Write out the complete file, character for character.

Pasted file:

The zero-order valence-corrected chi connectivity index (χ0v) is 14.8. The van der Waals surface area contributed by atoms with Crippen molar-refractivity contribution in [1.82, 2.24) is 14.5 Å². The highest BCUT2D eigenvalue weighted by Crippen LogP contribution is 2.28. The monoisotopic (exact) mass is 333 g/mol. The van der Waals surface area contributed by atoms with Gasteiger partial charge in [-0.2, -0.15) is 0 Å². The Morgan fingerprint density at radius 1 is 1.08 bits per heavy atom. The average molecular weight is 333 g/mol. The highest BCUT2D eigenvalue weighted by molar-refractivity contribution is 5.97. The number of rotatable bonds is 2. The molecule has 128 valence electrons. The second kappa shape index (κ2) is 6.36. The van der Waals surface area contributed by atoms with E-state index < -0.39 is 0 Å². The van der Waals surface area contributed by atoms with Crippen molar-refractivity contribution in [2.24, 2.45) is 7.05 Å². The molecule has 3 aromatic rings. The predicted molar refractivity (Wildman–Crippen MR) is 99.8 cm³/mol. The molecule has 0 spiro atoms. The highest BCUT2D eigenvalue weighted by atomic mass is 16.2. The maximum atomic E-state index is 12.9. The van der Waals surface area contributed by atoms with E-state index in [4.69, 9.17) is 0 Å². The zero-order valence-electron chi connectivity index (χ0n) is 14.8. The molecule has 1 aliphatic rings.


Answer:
The zero-order valence-corrected chi connectivity index (χ0v) is 14.8. The van der Waals surface area contributed by atoms with Crippen molar-refractivity contribution in [1.82, 2.24) is 14.5 Å². The highest BCUT2D eigenvalue weighted by Crippen LogP contribution is 2.28. The monoisotopic (exact) mass is 333 g/mol. The van der Waals surface area contributed by atoms with Gasteiger partial charge in [-0.2, -0.15) is 0 Å². The Morgan fingerprint density at radius 1 is 1.08 bits per heavy atom. The average molecular weight is 333 g/mol. The highest BCUT2D eigenvalue weighted by molar-refractivity contribution is 5.97. The number of rotatable bonds is 2. The molecule has 128 valence electrons. The second kappa shape index (κ2) is 6.36. The van der Waals surface area contributed by atoms with E-state index < -0.39 is 0 Å². The van der Waals surface area contributed by atoms with Crippen molar-refractivity contribution in [2.24, 2.45) is 7.05 Å². The molecule has 3 aromatic rings. The predicted molar refractivity (Wildman–Crippen MR) is 99.8 cm³/mol. The molecule has 0 spiro atoms. The highest BCUT2D eigenvalue weighted by atomic mass is 16.2. The maximum atomic E-state index is 12.9. The van der Waals surface area contributed by atoms with E-state index in [4.69, 9.17) is 0 Å². The zero-order valence-electron chi connectivity index (χ0n) is 14.8. The molecule has 1 aliphatic rings.